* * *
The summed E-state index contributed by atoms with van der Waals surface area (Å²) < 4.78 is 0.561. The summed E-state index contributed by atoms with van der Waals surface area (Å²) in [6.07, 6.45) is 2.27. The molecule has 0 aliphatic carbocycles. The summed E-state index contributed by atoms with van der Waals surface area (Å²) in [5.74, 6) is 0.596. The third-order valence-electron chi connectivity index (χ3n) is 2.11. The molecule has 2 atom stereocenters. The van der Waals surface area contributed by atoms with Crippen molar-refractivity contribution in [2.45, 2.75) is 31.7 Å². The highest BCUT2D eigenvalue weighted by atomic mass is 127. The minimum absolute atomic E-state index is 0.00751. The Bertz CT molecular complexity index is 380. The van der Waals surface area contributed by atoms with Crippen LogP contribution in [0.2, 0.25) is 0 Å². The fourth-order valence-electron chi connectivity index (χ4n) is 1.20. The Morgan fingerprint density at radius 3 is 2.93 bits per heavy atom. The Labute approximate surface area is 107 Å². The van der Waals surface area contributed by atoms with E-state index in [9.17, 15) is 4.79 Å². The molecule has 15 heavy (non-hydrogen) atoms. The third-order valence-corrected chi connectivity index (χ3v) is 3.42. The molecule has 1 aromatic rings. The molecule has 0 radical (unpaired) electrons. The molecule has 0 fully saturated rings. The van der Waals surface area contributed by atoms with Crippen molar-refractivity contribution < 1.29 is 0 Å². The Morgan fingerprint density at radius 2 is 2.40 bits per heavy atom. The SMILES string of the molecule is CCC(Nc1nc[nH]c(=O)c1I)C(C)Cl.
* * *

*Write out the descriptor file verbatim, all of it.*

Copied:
The summed E-state index contributed by atoms with van der Waals surface area (Å²) < 4.78 is 0.561. The summed E-state index contributed by atoms with van der Waals surface area (Å²) in [6.07, 6.45) is 2.27. The molecule has 0 aliphatic carbocycles. The summed E-state index contributed by atoms with van der Waals surface area (Å²) in [5.74, 6) is 0.596. The third-order valence-electron chi connectivity index (χ3n) is 2.11. The molecule has 2 atom stereocenters. The van der Waals surface area contributed by atoms with Crippen molar-refractivity contribution in [2.45, 2.75) is 31.7 Å². The highest BCUT2D eigenvalue weighted by atomic mass is 127. The minimum absolute atomic E-state index is 0.00751. The Bertz CT molecular complexity index is 380. The van der Waals surface area contributed by atoms with Crippen LogP contribution in [0.2, 0.25) is 0 Å². The fourth-order valence-electron chi connectivity index (χ4n) is 1.20. The Morgan fingerprint density at radius 3 is 2.93 bits per heavy atom. The Labute approximate surface area is 107 Å². The van der Waals surface area contributed by atoms with E-state index in [9.17, 15) is 4.79 Å². The molecule has 15 heavy (non-hydrogen) atoms. The third-order valence-corrected chi connectivity index (χ3v) is 3.42. The molecule has 1 aromatic rings. The molecule has 0 radical (unpaired) electrons. The molecule has 0 fully saturated rings. The van der Waals surface area contributed by atoms with Crippen molar-refractivity contribution < 1.29 is 0 Å². The Morgan fingerprint density at radius 2 is 2.40 bits per heavy atom. The SMILES string of the molecule is CCC(Nc1nc[nH]c(=O)c1I)C(C)Cl.